The original British sportswear brand, Admiral’s manufacturing history runs the gamut from Royal Navy contracts, to Gordon Banks’ 1966 shirt, all the way through to their current support of grassroots football with Victoria Park Vixens and Walthamstow FC. Perhaps their greatest contribution of all, is making the first commercially available replica shirt to sell to fans. Certain Admiral kits garner much admiration in the community, with their scarcity and classic design ensuring they remain amongst the most valuable vintage kits on the market. 

However, one aspect of Admiral Sportswear’s history slips under the radar – the work they do within the music world. For the best part of several decades, Admiral have worked with a plethora of influential figures within the music world to tell stories through football’s most recognisable garment, the humble shirt. This niche part of their history is perhaps what cements Admiral’s position in the lifestyle market and spurred the launch of their official lifestyle branch, Admiral Sporting Goods Co, in 2020. 

Above the counter of The Modfather in Brighton sits one of Admiral’s most recent collaborations, a shirt made with Paul Weller’s The Jam. Reminiscent of the Admiral England 1980-83 kit, the shirt celebrates The Jam’s era-defining sound and their intrinsic link to British culture. Weller’s later exploits with The Style Council also received the Admiral treatment, turning out a shirt in ode of TSC’s more-global looking influences.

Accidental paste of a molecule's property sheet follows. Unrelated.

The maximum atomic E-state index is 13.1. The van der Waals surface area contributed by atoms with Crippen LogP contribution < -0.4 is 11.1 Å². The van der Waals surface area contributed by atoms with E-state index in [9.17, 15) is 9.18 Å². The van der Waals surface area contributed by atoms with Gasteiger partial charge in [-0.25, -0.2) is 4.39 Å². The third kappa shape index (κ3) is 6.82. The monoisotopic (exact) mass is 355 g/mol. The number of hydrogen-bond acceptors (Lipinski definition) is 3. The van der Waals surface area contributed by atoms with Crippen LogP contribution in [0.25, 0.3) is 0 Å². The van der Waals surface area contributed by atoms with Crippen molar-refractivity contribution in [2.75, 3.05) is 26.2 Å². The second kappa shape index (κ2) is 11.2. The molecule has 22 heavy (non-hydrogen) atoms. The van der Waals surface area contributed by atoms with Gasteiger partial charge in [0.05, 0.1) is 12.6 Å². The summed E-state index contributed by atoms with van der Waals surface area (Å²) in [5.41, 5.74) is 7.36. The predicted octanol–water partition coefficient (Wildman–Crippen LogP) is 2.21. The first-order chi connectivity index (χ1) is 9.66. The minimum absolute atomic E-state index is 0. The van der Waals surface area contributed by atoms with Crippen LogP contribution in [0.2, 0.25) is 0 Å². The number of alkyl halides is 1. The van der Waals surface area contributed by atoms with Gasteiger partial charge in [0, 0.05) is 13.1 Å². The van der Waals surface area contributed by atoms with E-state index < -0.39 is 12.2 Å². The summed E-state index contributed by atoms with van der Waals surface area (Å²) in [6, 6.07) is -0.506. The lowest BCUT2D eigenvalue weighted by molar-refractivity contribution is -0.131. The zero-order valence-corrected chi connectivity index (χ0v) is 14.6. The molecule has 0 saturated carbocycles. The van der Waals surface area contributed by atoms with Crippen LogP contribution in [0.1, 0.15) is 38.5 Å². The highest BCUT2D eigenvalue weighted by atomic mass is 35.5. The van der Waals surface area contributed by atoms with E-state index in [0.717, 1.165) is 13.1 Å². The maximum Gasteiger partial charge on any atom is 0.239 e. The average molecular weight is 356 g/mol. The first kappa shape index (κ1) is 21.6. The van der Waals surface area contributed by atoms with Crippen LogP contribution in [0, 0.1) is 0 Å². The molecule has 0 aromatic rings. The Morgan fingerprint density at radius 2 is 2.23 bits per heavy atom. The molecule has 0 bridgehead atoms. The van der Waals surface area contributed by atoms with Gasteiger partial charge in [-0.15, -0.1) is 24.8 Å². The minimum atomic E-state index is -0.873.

Admiral’s hit-list of partners reads like a dream festival line up, headlined by The Rolling Stones’s Red number (1998 Bridges to Babylon Tour) and the Happy Monday’s fluorescent yellow rave kit (1990-92 tour). Legendary DJ Norman Jay MBE’s love of Tottenham Hotspur inspired his partnership with Admiral, with Jay having a particular fondness for the Admiral sponsored Spurs kits of the 70’s.

Their unwavering support of the music scene extended to up-and-comers too, with the last few years seeing partnerships with The Reyton’s, who paid ode to their hometown of Sheffield, immortalising the Steel City in a Home and Away shirt. Australian rock-band DMA’s are hugely influenced by Britpop, and the culture and fashion surrounding the music led them to partner with Admiral on a kit exclusively available on their website to support the launch of their latest album.

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